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I've got a Seam web application working with Seam & Hibernate (JDBC to SQLServer).

It's working well, but under heavy load (stress test with JMeter), I have some LockAcquisitionException or OptimisticLockException.

The LockAquisitionException is caused by a SQLServerException "Transaction (Process ID 64) was deadlock on lock resources with another process and has been chosen as the deadlock victim. Rerun the transaction".

I've then written a Seam Interceptor to rerun such transactions for LockAquisitionException :

@AroundInvoke
public Object aroundInvoke(final InvocationContext invocationContext) throws Exception {
    if (instanceThreadLocal.get() == null && isMethodInterceptable(invocationContext)) {
        try {
            instanceThreadLocal.set(this);

            int i = 0;
            PersistenceException exception = null;
            do {
                try {
                    return invocationContext.proceed();
                } catch (final PersistenceException e) {
                    final Throwable cause = e.getCause();
                    if (!(cause instanceof LockAcquisitionException)) {
                        throw e;
                    }
                    exception = e;
                    i++;
                    if (i < MAX_RETRIES_LOCK_ACQUISITION) {
                        log.info("Swallowing a LockAcquisitionException - #0/#1", i, MAX_RETRIES_LOCK_ACQUISITION);
                        try {
                            if (Transaction.instance().isRolledBackOrMarkedRollback()) {
                                Transaction.instance().rollback();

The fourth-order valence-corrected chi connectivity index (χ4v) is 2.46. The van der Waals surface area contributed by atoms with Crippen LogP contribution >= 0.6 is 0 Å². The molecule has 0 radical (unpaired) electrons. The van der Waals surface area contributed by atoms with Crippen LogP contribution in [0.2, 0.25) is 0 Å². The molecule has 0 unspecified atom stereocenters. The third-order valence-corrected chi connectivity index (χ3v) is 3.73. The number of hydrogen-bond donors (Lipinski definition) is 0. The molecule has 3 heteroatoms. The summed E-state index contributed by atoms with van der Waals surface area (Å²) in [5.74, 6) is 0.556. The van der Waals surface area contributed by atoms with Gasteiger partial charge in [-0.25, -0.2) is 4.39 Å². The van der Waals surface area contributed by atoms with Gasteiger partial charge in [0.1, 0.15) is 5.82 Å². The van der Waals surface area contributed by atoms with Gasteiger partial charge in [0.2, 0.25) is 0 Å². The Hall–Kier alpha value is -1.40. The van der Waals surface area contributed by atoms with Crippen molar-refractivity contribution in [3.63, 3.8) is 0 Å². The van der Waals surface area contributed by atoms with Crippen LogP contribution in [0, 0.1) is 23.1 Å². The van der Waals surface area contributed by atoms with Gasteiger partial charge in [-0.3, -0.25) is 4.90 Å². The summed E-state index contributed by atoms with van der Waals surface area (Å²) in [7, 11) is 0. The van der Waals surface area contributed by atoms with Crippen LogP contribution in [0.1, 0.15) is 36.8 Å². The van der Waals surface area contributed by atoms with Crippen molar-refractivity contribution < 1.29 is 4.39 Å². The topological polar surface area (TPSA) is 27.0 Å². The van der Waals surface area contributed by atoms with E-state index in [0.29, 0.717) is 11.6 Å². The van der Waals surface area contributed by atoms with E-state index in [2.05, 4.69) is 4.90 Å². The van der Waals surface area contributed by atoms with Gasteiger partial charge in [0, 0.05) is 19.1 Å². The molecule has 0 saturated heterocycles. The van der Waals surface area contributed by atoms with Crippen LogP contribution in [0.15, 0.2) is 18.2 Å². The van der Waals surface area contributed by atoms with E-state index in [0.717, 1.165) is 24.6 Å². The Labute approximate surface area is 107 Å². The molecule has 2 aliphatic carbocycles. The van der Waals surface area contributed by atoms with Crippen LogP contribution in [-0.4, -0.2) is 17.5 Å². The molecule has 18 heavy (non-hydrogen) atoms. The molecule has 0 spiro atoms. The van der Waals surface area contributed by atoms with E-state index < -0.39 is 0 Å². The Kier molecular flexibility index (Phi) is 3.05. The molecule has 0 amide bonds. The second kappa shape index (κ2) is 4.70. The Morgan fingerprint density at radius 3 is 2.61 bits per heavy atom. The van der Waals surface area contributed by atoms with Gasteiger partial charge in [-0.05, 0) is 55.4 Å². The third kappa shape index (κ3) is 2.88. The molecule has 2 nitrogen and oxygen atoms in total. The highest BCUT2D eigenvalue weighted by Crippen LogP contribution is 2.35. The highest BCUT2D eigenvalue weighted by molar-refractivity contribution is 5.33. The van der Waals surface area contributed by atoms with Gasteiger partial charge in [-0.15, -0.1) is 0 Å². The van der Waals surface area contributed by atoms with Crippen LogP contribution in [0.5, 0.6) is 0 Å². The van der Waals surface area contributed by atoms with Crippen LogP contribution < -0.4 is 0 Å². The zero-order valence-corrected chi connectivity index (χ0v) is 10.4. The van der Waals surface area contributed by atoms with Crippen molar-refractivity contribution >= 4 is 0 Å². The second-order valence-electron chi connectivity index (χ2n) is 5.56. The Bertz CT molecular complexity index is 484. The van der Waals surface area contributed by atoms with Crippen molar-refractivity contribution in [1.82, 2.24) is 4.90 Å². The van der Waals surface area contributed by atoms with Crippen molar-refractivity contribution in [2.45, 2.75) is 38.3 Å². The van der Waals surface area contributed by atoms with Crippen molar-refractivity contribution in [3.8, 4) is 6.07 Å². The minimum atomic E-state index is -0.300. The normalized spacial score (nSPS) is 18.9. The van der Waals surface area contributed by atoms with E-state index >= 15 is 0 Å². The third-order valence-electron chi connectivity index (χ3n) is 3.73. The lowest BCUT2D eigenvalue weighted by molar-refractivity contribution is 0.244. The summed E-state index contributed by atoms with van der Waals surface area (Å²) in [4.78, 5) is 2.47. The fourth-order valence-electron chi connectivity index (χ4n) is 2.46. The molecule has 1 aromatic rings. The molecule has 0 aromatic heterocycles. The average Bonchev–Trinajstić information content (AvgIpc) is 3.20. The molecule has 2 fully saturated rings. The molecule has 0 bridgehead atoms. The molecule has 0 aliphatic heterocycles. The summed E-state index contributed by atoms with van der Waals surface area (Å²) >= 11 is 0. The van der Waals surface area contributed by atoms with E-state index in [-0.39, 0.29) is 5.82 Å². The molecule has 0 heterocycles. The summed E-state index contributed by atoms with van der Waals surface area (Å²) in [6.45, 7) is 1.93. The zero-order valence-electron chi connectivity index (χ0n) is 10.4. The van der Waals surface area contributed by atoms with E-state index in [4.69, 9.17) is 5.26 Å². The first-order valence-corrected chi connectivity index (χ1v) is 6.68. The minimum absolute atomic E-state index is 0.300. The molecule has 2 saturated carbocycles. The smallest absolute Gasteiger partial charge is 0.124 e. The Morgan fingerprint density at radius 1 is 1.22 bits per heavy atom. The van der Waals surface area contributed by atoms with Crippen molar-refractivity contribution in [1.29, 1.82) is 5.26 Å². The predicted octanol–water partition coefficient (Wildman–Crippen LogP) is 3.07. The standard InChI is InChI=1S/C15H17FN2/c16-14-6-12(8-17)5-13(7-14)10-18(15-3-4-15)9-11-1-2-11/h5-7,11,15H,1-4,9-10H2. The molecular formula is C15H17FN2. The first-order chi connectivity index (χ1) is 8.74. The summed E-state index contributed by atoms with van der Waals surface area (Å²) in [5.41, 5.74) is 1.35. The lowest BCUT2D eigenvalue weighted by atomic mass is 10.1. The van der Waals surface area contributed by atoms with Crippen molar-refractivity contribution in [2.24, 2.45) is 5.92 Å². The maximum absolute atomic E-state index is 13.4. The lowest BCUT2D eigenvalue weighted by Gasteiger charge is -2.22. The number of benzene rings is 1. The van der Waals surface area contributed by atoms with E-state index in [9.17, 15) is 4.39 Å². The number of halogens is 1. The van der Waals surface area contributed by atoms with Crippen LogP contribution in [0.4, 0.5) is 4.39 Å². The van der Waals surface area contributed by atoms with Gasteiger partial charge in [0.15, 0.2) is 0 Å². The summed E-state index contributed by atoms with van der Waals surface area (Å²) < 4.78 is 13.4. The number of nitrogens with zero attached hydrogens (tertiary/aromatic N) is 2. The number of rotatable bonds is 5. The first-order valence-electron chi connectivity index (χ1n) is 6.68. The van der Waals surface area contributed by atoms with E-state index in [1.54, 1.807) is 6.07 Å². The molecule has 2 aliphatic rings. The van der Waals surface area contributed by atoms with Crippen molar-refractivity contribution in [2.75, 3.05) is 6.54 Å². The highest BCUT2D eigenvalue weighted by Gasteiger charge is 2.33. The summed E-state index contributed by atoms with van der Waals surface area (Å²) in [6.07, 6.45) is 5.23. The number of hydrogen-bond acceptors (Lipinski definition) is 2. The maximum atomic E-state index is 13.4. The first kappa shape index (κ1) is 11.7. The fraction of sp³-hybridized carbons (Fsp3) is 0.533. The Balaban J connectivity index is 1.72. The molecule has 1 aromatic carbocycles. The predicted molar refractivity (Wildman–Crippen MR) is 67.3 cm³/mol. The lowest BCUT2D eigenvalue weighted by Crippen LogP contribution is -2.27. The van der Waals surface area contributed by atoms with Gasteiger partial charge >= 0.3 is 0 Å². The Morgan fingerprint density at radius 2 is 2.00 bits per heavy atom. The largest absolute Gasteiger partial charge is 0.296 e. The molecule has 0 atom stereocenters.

}
                            Transaction.instance().begin();
                        } catch (final Exception e2) {
                            throw new IllegalStateException("Exception while rollback the current transaction, and begining a new one.", e2);
                        }
                        Thread.sleep(1000);
                    } else {
                        log.info("Can't swallow any more LockAcquisitionException (#0/#1), will throw it.", i, MAX_RETRIES_LOCK_ACQUISITION);
                        throw e;
                    }
                }
            } while (i < MAX_RETRIES_LOCK_ACQUISITION);

            throw exception;

        } finally {
            instanceThreadLocal.remove();
        }
    }
    return invocationContext.proceed();
}

First question : do you think this interceptor will correctly do the job ?

By googling around and saw that Alfresco (with a forum talk here), Bonita and Orchestra have some methods to rerun such transactions too, and they are catching much more Exceptions, like StaleObjectStateException for instance (the cause of my OptimisticLockException).

My 2nd question follows : for the StaleObjectStateException ("Row was updated or deleted by another transaction (or unsaved-value mapping was incorrect)"), normaly you can't just rerun the transaction, as it's a problem of synchronisation with the database and @Version fields isn't it ? Why Alfresco for instance tries to rerun such Transactions caused by such Exceptions ?

EDIT : For LockAcquisitionException caused by SQLServerException, I've looked at some some resources on the web, and even if I should double check my code, it seems that it can happend anyway ... here are the links :